Filed under
Software

headshotgamer.com: Hard drives are often forgotten as there isn't a huge amount you can do, apart from buy a Western Digital VelociRaptor. There is one more option though, using two (or more) inexpensive drives and RAID them together to increase the speed dramatically. This way you can get to high speed nirvana without destroying your budget.

Slow startup? Bootchart reveals all

Filed under
Software

linux.com: Ever wondered what takes your Linux box so long to boot up? You can see for certain with the Bootchart package. Bootchart logs the entire startup process and produces a clean, graphical representation of its results suitable for everything from troubleshooting to good old-fashioned bragging rights.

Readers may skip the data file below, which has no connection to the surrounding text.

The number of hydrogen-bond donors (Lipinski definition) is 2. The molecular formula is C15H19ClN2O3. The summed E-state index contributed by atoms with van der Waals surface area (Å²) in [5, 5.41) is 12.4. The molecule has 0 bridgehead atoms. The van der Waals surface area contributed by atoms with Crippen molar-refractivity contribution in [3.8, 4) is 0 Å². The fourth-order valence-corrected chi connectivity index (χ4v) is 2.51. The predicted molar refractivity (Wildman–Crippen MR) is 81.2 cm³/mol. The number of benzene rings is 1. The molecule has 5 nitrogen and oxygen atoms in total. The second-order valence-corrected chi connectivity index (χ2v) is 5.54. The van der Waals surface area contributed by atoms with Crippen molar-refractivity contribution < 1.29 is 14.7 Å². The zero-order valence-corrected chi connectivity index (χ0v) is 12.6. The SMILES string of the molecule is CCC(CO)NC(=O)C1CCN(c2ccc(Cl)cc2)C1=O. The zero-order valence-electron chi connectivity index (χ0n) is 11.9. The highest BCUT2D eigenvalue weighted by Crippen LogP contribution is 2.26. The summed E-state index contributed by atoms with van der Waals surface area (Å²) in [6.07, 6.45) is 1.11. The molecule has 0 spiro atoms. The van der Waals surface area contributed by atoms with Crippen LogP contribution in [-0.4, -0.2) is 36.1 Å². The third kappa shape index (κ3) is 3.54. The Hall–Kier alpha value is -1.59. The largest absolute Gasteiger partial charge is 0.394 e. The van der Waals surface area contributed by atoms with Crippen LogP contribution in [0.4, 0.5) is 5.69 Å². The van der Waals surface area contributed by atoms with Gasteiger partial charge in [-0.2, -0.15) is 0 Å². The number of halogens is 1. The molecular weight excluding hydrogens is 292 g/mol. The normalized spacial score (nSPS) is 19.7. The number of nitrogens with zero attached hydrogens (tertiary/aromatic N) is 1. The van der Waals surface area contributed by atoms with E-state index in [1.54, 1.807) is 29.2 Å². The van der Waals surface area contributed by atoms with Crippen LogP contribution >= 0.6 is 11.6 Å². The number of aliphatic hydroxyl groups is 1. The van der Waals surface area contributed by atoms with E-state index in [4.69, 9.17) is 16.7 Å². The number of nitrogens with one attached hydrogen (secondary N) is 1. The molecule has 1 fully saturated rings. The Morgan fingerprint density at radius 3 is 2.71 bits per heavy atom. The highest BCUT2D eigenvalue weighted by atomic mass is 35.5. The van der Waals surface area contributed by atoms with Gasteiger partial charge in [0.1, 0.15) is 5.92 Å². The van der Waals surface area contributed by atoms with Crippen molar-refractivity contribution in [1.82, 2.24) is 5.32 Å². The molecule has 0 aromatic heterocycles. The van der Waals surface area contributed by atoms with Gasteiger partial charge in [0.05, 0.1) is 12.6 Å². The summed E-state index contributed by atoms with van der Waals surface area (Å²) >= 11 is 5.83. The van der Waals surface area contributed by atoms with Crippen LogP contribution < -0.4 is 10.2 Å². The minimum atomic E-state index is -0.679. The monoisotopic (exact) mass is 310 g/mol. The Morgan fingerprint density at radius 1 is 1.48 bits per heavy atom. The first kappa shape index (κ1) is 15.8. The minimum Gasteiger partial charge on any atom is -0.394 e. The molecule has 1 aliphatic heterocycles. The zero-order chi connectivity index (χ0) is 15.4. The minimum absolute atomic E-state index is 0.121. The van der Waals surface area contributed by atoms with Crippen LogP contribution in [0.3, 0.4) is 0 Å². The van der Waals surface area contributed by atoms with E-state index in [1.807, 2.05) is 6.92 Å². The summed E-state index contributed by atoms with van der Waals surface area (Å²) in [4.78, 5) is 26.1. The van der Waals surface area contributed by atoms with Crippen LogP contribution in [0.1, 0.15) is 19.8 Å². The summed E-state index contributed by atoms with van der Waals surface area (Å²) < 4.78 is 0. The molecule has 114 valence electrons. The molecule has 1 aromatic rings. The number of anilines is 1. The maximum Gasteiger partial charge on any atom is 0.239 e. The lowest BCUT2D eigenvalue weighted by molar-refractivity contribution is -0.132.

The Linux learning curve is flatter than ever

Filed under
Linux

it.toolbox.com/blogs: One of the biggest so called barriers to adopting Linux is what is called the learning curve. Many people describe the learning curve for Linux to be a steep one. It used to be but not any more.

odds & ends & stuff

Filed under
News
  • Linux *is* granny-compatible, since long

  • Upgraded to Ubuntu 8.10, thumbs up
  • Three years of Ubuntu
  • German Foreign Ministry starts open source blitzkreig
  • Software Respositories in openSUSE explained
  • Linux 2.6.28-rc3
  • Open Source Software
  • A few quick tips for apt
  • The path of least resistance
  • Get Cable, Dish and Local TV Listings Using Bash

Top 40 Firefox plugins, extensions and add-ons

Filed under
Moz/FF